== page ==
Nowadays, it seems like everyone thinks they’re a tax expert. No matter what you say to someone about your taxes, they’ll feel the need to give you their advice about it — whether or not they actually know what they’re talking about. This is how many ill-advised taxes are filed (or not filed) and people get themselves into trouble. Stop listening to the rumours and myths that get spread around during this time of the year.
In fact, there are some myths and rumours about taxes that are so widespread, many people believe them to be fact. Here is our list of the top five tax myths:
Tax Myth #1: "You don't have to report your maternity leave pay. It isn't taxable."
You are absolutely required to report any money you make as income, and this definitely includes employment insurance benefits. For this type of pay, Service Canada will withhold less than the lowest tax rate so you may have to pay money at the end of the year, depending on your income level.
Tax Myth #2: "Your tips don't have to be reported as income."
Once again, this is completely untrue. Servers, hair stylists, drivers, and other individuals who receive tips are required to record and report their tips. In many cases, tips make up more of the wages than the actual pay does, making it unfair for everyone else who has to pay their fair share of taxes. Be sure to keep accurate records of your tips and save money so you can pay tax at the end of the year.
Tax Myth #3: "As a student, you are entitled to receive a refund on your taxes for your tuition."
Tax refunds only come when you overpay your income tax over the year. If a school student doesn't have a job that generates a taxable income, then they cannot use their tuition or educational credits on their tax returns. If they do have a taxable income, then it is best left to the tax professionals to see how to proceed.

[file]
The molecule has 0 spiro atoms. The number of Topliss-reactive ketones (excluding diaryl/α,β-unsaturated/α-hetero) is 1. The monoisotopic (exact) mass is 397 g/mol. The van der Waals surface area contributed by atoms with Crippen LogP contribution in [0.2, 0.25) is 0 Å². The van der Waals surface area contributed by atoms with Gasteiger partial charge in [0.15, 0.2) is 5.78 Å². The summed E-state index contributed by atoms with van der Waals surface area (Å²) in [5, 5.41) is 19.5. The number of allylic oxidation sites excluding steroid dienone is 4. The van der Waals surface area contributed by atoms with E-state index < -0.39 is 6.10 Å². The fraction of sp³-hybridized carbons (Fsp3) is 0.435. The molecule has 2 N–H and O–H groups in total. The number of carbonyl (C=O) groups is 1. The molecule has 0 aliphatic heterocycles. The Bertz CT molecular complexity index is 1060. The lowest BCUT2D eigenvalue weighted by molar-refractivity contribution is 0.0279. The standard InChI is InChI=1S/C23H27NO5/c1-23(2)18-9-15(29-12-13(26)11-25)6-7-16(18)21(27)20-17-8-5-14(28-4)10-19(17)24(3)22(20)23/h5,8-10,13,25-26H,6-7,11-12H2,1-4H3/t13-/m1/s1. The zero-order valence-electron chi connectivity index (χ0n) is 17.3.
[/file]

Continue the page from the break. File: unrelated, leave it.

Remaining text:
In certain cases, students can transfer up to $5,000 to a spouse, grandparent, or parent. Or some students may be able to carry forward their credits to use the next year.
Tax Myth #4: "If you make less than $10,000, you don't have to file a return!"
No matter how much you make, you need to file taxes. You could be entitled to a refund or even benefits such as GST and Canada Child Benefit, and you don't want to leave your money sitting in a government vault somewhere.
Tax Myth #5: "I worked abroad last year, so I don't need to file taxes."
If you are a resident of Canada, you have to pay taxes on your world income. If you are moving out of the country, you need to indicate your date of departure on your tax return, and you will be taxed on your way out. If you have property or a business in Canada but you aren't working there, you should still file taxes. Even non-residents can owe tax money or receive a refund of taxes held in excess of what was truly owed.
For more information or help with your taxes, contact Liberty Tax directly at 1-866-290-2222, or visit a conveniently located Liberty Tax office near you. For real-time updates, follow Liberty Tax on Facebook and Twitter.